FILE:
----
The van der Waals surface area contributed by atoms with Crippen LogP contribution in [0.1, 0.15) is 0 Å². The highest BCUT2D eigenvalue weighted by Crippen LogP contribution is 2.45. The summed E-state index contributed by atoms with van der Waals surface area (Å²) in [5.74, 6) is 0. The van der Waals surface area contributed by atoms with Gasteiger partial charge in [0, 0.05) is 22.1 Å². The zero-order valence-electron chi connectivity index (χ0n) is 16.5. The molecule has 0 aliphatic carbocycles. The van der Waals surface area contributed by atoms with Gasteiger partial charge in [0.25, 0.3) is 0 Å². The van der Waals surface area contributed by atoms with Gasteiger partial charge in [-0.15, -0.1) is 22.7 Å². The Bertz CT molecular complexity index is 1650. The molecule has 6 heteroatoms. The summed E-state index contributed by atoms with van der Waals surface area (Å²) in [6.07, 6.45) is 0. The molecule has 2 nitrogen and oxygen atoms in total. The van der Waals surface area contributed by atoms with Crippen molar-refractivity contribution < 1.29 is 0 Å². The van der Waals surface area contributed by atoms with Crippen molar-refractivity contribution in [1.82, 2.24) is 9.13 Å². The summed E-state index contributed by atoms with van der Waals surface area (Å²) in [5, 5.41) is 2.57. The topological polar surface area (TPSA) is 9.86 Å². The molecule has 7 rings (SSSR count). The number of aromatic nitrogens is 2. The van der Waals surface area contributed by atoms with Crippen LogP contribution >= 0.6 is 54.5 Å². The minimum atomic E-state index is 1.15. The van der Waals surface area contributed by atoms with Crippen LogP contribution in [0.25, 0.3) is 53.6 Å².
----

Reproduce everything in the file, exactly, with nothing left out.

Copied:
The van der Waals surface area contributed by atoms with Crippen LogP contribution in [0.1, 0.15) is 0 Å². The highest BCUT2D eigenvalue weighted by Crippen LogP contribution is 2.45. The summed E-state index contributed by atoms with van der Waals surface area (Å²) in [5.74, 6) is 0. The van der Waals surface area contributed by atoms with Gasteiger partial charge in [0, 0.05) is 22.1 Å². The zero-order valence-electron chi connectivity index (χ0n) is 16.5. The molecule has 0 aliphatic carbocycles. The van der Waals surface area contributed by atoms with Gasteiger partial charge in [0.25, 0.3) is 0 Å². The van der Waals surface area contributed by atoms with Gasteiger partial charge in [-0.15, -0.1) is 22.7 Å². The Bertz CT molecular complexity index is 1650. The molecule has 6 heteroatoms. The summed E-state index contributed by atoms with van der Waals surface area (Å²) in [6.07, 6.45) is 0. The molecule has 2 nitrogen and oxygen atoms in total. The van der Waals surface area contributed by atoms with Crippen molar-refractivity contribution < 1.29 is 0 Å². The van der Waals surface area contributed by atoms with Crippen molar-refractivity contribution in [1.82, 2.24) is 9.13 Å². The summed E-state index contributed by atoms with van der Waals surface area (Å²) in [5, 5.41) is 2.57. The topological polar surface area (TPSA) is 9.86 Å². The molecule has 7 rings (SSSR count). The number of aromatic nitrogens is 2. The van der Waals surface area contributed by atoms with Crippen LogP contribution >= 0.6 is 54.5 Å². The minimum atomic E-state index is 1.15. The van der Waals surface area contributed by atoms with Crippen LogP contribution in [0.25, 0.3) is 53.6 Å².